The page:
“They are very many. Individually they are weak, but there is strength in numbers. I’m afraid they will overpower us if they know we are among them.” Argued the Mamissii.
Xiang leapt, standing upon the chair he sat in. “That is why we must assemble. We will take them slowly here, in this city. Before they realize we are here they will be over-run. Then with Vancouver as our stronghold we will enslave them all.”
“What is to stop them from turning their weaponry upon us? The light of the sun is captured in one of their nuclear weapons. If we are all in one place…” She continued to press.
The Rose stepped in. “It is taken care of. I assure
You, I already have that well in hand.”

     Chapter 2   CLICK HERE for an explanation of the non-linearity of chapter numbers.


Book: The First - Part: Two - Chapter: 3 - Installment: i

CLICK HERE for an explanation of the non-linearity of chapter numbers.


        I could go back in the house. I’ve got clothes there. No. She could be there. She could be waiting for me. Playing with me.
        There are houses close. Well, not too close. But close. I can be there in ten minutes, maybe less.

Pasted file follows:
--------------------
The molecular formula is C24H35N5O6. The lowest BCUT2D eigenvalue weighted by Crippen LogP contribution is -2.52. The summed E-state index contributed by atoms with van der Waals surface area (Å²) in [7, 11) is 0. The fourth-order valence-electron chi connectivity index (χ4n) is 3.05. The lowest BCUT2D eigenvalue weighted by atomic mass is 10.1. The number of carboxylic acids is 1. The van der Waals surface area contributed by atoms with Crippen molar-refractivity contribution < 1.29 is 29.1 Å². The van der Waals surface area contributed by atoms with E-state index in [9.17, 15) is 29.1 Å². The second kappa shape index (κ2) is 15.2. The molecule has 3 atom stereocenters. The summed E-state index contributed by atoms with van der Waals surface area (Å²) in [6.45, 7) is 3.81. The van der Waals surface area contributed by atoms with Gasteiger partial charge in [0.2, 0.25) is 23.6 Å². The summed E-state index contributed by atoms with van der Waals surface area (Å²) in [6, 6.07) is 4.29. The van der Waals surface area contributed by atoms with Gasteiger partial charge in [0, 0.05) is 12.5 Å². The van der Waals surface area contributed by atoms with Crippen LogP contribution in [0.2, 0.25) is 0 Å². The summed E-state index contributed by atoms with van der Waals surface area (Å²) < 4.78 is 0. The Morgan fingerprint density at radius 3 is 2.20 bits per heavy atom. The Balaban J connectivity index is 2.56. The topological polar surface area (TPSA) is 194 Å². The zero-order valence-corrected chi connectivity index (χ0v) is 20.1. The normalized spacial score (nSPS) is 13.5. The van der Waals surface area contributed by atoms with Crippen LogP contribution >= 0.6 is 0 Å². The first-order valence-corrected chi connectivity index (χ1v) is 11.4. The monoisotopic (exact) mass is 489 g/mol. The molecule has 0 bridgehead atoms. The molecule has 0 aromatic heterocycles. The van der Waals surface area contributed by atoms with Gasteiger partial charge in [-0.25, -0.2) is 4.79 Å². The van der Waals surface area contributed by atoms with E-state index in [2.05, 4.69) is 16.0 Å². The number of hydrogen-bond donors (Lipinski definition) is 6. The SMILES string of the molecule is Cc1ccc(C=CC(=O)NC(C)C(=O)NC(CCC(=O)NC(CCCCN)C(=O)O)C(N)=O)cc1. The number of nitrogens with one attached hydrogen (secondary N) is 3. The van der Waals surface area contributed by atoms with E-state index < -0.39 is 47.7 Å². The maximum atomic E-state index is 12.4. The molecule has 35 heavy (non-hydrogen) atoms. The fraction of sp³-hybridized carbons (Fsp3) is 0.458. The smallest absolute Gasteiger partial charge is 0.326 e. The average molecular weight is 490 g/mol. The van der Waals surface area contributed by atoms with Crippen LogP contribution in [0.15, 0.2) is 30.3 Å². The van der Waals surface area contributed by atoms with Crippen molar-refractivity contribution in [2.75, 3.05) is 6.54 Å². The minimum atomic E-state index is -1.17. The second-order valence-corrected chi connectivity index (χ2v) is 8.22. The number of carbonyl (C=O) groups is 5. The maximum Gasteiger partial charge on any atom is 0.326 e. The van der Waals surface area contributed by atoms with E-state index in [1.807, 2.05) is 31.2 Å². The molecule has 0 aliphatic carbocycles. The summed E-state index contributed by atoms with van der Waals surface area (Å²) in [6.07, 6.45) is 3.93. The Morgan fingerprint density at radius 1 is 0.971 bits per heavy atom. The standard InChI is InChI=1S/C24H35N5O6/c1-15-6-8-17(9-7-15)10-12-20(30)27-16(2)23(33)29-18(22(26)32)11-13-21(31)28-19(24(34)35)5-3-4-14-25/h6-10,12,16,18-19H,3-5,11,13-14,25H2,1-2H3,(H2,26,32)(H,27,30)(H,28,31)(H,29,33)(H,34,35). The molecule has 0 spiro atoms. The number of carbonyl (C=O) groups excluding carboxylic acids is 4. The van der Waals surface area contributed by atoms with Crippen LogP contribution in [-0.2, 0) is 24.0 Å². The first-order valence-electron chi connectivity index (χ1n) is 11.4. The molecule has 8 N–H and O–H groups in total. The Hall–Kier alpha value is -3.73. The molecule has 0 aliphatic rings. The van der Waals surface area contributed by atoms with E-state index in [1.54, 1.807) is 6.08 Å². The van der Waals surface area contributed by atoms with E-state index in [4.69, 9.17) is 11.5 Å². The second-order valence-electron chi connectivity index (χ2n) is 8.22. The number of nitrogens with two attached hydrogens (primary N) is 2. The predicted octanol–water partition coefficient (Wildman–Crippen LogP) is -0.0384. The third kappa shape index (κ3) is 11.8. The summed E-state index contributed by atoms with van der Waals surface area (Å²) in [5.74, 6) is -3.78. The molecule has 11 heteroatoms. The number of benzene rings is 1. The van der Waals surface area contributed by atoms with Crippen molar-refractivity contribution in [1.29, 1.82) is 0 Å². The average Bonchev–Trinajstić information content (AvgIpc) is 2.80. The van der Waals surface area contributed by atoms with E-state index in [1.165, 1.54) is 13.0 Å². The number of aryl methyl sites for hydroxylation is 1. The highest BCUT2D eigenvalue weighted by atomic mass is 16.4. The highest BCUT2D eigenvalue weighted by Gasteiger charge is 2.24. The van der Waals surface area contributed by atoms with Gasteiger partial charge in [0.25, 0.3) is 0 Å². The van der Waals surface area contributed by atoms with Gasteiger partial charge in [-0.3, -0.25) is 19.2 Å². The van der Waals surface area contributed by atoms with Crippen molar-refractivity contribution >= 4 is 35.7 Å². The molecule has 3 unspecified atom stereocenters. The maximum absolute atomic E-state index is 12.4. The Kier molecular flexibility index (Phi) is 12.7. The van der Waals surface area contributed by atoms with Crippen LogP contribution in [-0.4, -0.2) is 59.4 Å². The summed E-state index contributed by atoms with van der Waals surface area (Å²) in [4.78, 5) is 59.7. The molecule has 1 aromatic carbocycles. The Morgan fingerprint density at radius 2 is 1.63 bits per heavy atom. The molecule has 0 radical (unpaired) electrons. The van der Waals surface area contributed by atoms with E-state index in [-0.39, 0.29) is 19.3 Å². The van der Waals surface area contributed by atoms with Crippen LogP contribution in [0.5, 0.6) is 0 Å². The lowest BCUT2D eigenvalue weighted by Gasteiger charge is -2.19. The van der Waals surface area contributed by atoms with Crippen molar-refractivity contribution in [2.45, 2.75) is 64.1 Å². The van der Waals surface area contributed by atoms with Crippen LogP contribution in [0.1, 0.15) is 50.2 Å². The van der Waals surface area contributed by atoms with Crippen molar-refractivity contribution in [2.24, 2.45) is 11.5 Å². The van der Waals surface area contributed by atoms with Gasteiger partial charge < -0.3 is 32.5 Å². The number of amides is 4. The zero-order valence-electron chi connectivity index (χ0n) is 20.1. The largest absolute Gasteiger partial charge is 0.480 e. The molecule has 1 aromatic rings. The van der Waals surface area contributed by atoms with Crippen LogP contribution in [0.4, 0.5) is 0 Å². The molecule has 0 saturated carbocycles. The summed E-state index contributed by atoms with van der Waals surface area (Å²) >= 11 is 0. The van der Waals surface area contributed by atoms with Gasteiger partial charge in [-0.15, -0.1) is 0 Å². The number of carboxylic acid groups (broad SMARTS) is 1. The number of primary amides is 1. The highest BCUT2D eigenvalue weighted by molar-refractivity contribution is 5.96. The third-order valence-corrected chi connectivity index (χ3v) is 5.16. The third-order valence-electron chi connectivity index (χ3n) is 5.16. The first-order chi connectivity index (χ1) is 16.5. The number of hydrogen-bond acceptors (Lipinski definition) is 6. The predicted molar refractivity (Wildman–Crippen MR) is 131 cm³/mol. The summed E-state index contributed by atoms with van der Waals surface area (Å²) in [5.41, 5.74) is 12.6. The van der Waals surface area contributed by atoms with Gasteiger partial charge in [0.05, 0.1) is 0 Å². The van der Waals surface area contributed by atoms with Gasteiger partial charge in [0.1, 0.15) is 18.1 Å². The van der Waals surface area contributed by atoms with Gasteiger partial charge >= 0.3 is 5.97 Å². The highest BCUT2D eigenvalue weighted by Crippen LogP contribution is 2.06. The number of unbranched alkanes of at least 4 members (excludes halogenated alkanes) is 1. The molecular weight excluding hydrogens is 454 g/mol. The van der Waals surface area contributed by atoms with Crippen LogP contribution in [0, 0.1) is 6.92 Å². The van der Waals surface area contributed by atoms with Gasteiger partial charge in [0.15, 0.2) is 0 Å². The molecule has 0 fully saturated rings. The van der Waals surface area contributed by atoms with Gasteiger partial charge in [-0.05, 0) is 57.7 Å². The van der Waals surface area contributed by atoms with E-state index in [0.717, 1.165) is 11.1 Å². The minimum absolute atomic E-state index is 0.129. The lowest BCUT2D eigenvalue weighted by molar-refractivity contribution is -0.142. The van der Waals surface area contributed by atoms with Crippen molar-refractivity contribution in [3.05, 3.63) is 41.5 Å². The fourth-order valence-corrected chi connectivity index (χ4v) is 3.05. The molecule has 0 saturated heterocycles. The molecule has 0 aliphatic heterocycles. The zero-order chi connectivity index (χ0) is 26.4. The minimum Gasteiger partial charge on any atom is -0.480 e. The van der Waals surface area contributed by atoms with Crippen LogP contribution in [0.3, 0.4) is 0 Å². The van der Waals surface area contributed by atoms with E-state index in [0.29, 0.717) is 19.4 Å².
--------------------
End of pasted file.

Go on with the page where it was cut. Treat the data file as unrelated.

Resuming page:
Christ, I’m naked. I can’t knock on a stranger’s door naked. What would they think?
I could… How far am I from the University? I could stick to the bushes. That’ll be easy once I get to the endowment lands, and I’m practically at Kerrisdale, even that won’t be too bad this late.
        Fuck, it’s cold. No clouds, all the heat of the day is escaping. It’d take me at least ninety minutes without trying to stay covered. Could I get hypothermia?
       What if I collapse from the shivers in Pacific Spirit Park? No-one would find me until at least mid-morning, if I was on a trail. Could I die of exposure in that time? Probably. It’s fucking cold.
        Even if I did get back to Rez, how would I get into the building? My keys are in my stuff and that’s back at the house – Christ, the police are going to find it. What am I going to tell them?